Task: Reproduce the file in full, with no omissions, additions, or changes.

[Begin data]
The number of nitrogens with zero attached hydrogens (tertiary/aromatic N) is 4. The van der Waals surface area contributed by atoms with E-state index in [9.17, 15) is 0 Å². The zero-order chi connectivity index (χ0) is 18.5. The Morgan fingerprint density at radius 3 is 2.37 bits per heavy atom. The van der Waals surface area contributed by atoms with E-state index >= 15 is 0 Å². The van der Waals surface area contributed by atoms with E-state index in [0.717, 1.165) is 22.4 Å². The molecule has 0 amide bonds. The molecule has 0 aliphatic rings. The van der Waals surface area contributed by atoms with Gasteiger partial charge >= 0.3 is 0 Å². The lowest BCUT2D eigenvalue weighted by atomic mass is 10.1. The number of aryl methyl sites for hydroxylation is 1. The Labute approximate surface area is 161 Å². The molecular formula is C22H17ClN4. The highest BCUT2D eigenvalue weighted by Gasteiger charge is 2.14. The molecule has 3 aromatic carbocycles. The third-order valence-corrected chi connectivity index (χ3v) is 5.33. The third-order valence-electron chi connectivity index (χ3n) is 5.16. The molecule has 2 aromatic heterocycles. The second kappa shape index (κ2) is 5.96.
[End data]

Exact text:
The number of nitrogens with zero attached hydrogens (tertiary/aromatic N) is 4. The van der Waals surface area contributed by atoms with E-state index in [9.17, 15) is 0 Å². The zero-order chi connectivity index (χ0) is 18.5. The Morgan fingerprint density at radius 3 is 2.37 bits per heavy atom. The van der Waals surface area contributed by atoms with E-state index >= 15 is 0 Å². The van der Waals surface area contributed by atoms with E-state index in [0.717, 1.165) is 22.4 Å². The molecule has 0 amide bonds. The molecule has 0 aliphatic rings. The van der Waals surface area contributed by atoms with Gasteiger partial charge >= 0.3 is 0 Å². The lowest BCUT2D eigenvalue weighted by atomic mass is 10.1. The number of aryl methyl sites for hydroxylation is 1. The Labute approximate surface area is 161 Å². The molecular formula is C22H17ClN4. The highest BCUT2D eigenvalue weighted by Gasteiger charge is 2.14. The molecule has 3 aromatic carbocycles. The third-order valence-corrected chi connectivity index (χ3v) is 5.33. The third-order valence-electron chi connectivity index (χ3n) is 5.16. The molecule has 2 aromatic heterocycles. The second kappa shape index (κ2) is 5.96.